Today we wrote a letter to the Japan Times about an article they printed last week about rentals for foreigners. Here it is:
In the May 15 article “Housing glut opens door to foreign tenants” Takahide Ezoe of the Shinjuku Japanese Language Institute states that “Japanese…know that you don’t usually get the amount of deposit back” when they move out of a rental property, and thus potential foreign renters have to be made to understand this point since, According to Ezoe, “to foreigners, a deposit is something that will be returned fully.”
In principle, the purpose of a security deposit, or shikikin, is to provide reserve funds in the event that the tenant is delinquent with his or her rent. However, many landlords consider it money that can be used after the tenant moves out for repairs and maintenance. In most developed countries, landlords are legally responsible for normal wear-and-tear on a rental property, not the tenant. Foreigners who have not caused any unusual damage to their residences should by all rights expect to receive their security deposits in full when they leave, as should Japanese tenants. In fact, many Japanese have sued landlords to recover their security deposits and won.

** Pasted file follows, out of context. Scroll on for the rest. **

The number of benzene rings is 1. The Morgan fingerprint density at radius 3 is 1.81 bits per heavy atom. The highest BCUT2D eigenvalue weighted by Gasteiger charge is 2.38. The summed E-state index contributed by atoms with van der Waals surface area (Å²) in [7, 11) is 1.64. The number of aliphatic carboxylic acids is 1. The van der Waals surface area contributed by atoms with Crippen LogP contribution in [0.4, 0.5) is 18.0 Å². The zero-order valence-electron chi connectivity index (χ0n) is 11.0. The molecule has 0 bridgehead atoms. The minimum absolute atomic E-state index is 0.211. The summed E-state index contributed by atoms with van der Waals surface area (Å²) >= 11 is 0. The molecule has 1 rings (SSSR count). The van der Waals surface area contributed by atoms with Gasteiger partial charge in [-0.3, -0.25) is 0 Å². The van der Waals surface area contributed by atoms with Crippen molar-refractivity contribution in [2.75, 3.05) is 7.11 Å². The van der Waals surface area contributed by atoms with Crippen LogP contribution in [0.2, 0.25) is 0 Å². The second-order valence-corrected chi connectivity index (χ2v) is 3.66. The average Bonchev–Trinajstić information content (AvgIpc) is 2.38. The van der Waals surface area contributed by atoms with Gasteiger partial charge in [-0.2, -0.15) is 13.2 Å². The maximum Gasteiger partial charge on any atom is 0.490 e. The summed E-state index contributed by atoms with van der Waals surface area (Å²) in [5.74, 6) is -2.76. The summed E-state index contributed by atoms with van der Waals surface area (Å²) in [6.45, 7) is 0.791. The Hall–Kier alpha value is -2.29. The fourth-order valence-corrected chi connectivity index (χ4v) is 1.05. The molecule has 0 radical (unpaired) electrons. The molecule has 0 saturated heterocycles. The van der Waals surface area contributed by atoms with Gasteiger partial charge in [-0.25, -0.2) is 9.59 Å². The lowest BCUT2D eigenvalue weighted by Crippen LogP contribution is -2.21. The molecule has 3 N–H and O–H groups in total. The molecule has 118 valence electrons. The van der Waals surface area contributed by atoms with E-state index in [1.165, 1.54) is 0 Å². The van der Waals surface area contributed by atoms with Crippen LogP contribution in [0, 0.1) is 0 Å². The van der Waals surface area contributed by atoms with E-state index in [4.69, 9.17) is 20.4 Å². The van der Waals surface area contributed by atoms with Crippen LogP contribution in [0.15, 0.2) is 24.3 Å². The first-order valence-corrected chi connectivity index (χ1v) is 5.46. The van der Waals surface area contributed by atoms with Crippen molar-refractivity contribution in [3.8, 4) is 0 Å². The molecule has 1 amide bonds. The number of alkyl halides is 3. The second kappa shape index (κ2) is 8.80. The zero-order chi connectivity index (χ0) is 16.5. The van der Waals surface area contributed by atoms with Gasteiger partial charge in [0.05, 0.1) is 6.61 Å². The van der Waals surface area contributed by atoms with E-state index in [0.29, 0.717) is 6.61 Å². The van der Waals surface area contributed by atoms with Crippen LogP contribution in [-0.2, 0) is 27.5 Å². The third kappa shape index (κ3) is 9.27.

As the article points out, potential renters should read their contracts. If they don’t understand the security deposit issue then they should have it clarified by the landlord or agent. When they move out and do not receive their deposits back, they should confront the landlord and demand an explanation. Many landlords use security deposits, key money (reikin), and contract renewal fees as tools to gouge tenants, whose rights in these matters are not clearly defined by Japanese law. To call these conditions “customs,” which is what realtors tend to do, is to obfuscate their questionable legality. They are certainly unethical.